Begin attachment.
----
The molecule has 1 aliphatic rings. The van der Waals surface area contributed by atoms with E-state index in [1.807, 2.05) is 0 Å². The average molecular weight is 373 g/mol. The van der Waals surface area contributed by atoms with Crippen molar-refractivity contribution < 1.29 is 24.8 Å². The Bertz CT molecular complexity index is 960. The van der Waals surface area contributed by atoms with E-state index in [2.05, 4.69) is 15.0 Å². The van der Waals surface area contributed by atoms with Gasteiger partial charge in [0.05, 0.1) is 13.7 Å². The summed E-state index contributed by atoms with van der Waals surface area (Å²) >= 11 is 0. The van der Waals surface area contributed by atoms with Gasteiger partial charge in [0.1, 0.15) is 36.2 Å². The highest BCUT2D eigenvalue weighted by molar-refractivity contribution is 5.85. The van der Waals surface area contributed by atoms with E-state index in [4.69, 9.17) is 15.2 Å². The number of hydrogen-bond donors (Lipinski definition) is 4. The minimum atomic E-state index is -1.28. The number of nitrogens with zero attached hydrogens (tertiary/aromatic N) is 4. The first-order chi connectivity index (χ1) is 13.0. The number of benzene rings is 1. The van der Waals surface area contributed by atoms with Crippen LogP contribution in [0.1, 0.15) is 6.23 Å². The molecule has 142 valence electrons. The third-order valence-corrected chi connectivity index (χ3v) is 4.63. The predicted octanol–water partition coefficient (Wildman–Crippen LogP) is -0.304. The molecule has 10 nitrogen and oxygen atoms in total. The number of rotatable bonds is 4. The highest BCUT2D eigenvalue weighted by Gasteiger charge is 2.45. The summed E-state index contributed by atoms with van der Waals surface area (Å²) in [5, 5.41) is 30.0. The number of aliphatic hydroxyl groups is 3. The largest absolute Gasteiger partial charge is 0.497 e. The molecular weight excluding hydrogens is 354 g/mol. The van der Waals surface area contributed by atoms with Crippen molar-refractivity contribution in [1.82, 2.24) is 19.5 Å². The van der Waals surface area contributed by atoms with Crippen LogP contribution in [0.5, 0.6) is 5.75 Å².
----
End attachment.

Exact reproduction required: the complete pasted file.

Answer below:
The molecule has 1 aliphatic rings. The van der Waals surface area contributed by atoms with E-state index in [1.807, 2.05) is 0 Å². The average molecular weight is 373 g/mol. The van der Waals surface area contributed by atoms with Crippen molar-refractivity contribution < 1.29 is 24.8 Å². The Bertz CT molecular complexity index is 960. The van der Waals surface area contributed by atoms with E-state index in [2.05, 4.69) is 15.0 Å². The van der Waals surface area contributed by atoms with Gasteiger partial charge in [0.05, 0.1) is 13.7 Å². The summed E-state index contributed by atoms with van der Waals surface area (Å²) >= 11 is 0. The van der Waals surface area contributed by atoms with Gasteiger partial charge in [0.1, 0.15) is 36.2 Å². The highest BCUT2D eigenvalue weighted by molar-refractivity contribution is 5.85. The van der Waals surface area contributed by atoms with E-state index in [4.69, 9.17) is 15.2 Å². The number of hydrogen-bond donors (Lipinski definition) is 4. The minimum atomic E-state index is -1.28. The number of nitrogens with zero attached hydrogens (tertiary/aromatic N) is 4. The first-order chi connectivity index (χ1) is 13.0. The number of benzene rings is 1. The van der Waals surface area contributed by atoms with Crippen LogP contribution in [0.1, 0.15) is 6.23 Å². The molecule has 142 valence electrons. The third-order valence-corrected chi connectivity index (χ3v) is 4.63. The predicted octanol–water partition coefficient (Wildman–Crippen LogP) is -0.304. The molecule has 10 nitrogen and oxygen atoms in total. The number of rotatable bonds is 4. The highest BCUT2D eigenvalue weighted by Gasteiger charge is 2.45. The summed E-state index contributed by atoms with van der Waals surface area (Å²) in [5, 5.41) is 30.0. The number of aliphatic hydroxyl groups is 3. The largest absolute Gasteiger partial charge is 0.497 e. The molecular weight excluding hydrogens is 354 g/mol. The van der Waals surface area contributed by atoms with Crippen molar-refractivity contribution in [1.82, 2.24) is 19.5 Å². The van der Waals surface area contributed by atoms with Crippen LogP contribution in [0.5, 0.6) is 5.75 Å².